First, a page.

Change and Progress
I don’t want to end this blog without talking about change and progress, as this is an important part of navigating wellbeing, as is acceptance.
“Grant me the serenity to accept the things I cannot change, courage to change the things I can, and the wisdom to know the difference”
Change is a big word – it’s happening all the time around us, and if there’s one thing you can be sure of in life is that things can and will change.
In the context of our wellbeing, we certainly have a lot more power to change than we think. But sometimes it’s hard. We can read and listen to words until we understand the concept of change. We can look at steps towards change (like this blog) and know what we need to do. But for true transformation we really do need to look within. That’s why the second step of reflection is so important. The next natural step would then be to make changes. Some people manage to make dramatic change – such as a change to lifestyle, or a big move of location, an ending or beginning of a relationship or job – or they go cold turkey on an old habit. More often than not, we aim towards change with small adjustments. – which is why I have chosen the word ‘adjust’ instead of ‘change’.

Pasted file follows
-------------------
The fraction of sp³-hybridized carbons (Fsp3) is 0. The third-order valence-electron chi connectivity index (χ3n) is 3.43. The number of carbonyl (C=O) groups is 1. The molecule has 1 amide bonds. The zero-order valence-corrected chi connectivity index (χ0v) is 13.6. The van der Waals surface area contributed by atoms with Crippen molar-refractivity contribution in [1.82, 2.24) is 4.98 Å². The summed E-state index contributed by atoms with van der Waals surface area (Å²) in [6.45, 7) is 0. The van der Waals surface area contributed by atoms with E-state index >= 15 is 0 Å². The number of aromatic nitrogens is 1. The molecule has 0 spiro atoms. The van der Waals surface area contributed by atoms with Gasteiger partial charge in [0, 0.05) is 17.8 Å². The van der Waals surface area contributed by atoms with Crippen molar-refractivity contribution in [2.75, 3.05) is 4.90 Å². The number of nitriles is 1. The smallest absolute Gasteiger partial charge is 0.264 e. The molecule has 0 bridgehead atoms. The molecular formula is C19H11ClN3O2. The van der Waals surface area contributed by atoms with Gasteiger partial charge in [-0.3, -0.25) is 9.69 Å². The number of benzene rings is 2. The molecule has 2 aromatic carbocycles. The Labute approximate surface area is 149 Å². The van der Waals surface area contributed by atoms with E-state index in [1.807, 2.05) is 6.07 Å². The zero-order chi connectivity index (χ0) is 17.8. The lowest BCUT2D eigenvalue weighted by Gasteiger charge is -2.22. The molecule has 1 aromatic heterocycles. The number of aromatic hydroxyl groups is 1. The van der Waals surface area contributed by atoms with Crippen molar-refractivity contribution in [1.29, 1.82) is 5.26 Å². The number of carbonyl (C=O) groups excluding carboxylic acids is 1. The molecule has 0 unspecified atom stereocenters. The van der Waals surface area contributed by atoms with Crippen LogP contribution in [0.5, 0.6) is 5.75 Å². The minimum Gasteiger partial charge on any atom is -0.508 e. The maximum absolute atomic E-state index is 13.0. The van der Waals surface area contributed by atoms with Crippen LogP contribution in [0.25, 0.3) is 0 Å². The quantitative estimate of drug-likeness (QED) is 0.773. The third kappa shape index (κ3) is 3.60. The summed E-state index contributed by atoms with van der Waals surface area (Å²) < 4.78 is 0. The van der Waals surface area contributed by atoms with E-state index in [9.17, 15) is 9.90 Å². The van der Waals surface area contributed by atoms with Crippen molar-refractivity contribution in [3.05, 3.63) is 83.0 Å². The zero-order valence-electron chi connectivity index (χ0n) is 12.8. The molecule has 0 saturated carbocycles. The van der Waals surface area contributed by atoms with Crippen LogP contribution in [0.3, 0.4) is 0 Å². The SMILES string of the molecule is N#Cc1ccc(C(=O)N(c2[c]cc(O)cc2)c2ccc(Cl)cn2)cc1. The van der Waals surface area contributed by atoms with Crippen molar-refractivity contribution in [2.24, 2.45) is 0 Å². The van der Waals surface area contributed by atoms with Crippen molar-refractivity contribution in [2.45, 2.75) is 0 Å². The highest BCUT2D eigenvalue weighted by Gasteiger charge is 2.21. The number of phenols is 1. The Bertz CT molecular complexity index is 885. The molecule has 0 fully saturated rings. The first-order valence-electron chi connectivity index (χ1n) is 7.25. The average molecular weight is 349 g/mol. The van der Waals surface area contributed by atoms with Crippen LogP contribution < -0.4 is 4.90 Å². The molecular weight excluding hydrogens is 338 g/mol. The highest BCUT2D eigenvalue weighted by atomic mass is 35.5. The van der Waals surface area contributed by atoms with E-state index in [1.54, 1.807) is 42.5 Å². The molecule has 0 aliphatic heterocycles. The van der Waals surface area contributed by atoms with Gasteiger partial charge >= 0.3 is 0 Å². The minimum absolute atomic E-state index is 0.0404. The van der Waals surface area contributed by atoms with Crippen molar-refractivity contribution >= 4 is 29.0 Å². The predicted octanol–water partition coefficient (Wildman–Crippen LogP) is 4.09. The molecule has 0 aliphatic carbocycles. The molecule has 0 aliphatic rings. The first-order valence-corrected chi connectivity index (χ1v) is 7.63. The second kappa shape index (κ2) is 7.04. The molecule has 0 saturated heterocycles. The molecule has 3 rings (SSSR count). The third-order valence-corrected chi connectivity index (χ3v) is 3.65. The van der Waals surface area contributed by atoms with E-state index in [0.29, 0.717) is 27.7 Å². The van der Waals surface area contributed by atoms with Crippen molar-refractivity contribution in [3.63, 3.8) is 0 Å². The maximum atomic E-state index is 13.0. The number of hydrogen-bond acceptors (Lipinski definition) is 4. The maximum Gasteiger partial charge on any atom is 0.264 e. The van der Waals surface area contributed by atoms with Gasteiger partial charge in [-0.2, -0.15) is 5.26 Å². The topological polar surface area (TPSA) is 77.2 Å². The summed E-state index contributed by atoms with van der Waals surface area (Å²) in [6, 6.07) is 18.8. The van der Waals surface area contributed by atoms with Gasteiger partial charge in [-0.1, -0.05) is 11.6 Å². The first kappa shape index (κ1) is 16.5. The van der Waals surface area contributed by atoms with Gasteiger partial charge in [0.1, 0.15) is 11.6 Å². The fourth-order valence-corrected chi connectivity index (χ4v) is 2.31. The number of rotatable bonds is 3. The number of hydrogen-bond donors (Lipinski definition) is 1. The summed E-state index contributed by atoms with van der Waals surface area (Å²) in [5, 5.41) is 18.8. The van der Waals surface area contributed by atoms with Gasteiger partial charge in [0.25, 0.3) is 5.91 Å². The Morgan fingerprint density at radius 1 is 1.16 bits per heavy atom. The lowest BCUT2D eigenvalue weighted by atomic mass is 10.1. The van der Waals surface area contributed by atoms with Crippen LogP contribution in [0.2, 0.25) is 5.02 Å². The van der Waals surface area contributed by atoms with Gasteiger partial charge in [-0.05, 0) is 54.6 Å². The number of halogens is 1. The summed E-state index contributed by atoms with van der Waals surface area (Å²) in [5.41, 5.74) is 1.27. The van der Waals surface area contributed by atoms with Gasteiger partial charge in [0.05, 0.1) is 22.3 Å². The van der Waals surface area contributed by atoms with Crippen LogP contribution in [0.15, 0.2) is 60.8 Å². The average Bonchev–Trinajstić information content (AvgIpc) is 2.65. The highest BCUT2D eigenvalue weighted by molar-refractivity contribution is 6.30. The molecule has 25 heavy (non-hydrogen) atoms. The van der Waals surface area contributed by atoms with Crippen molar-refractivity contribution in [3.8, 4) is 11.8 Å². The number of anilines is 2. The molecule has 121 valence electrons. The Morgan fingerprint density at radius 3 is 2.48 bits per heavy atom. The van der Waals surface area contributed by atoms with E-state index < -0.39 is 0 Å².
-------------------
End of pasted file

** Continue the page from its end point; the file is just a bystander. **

We can also get frustrated when we don’t make progress. Sometimes a little acceptance and kindness is needed here. Using the crude illustration below – exhibit A is how we want and sometimes expect progress to go but for most people in most situations it’s a little more like exhibit B!
That’s okay, that’s normal and to be expected. Don’t lose faith in yourself. Stop if you’re tired, change course if you need to but don’t forget that small adjustments are all big wins as they will eventually lead you to change.
Helping yourself isn’t selfish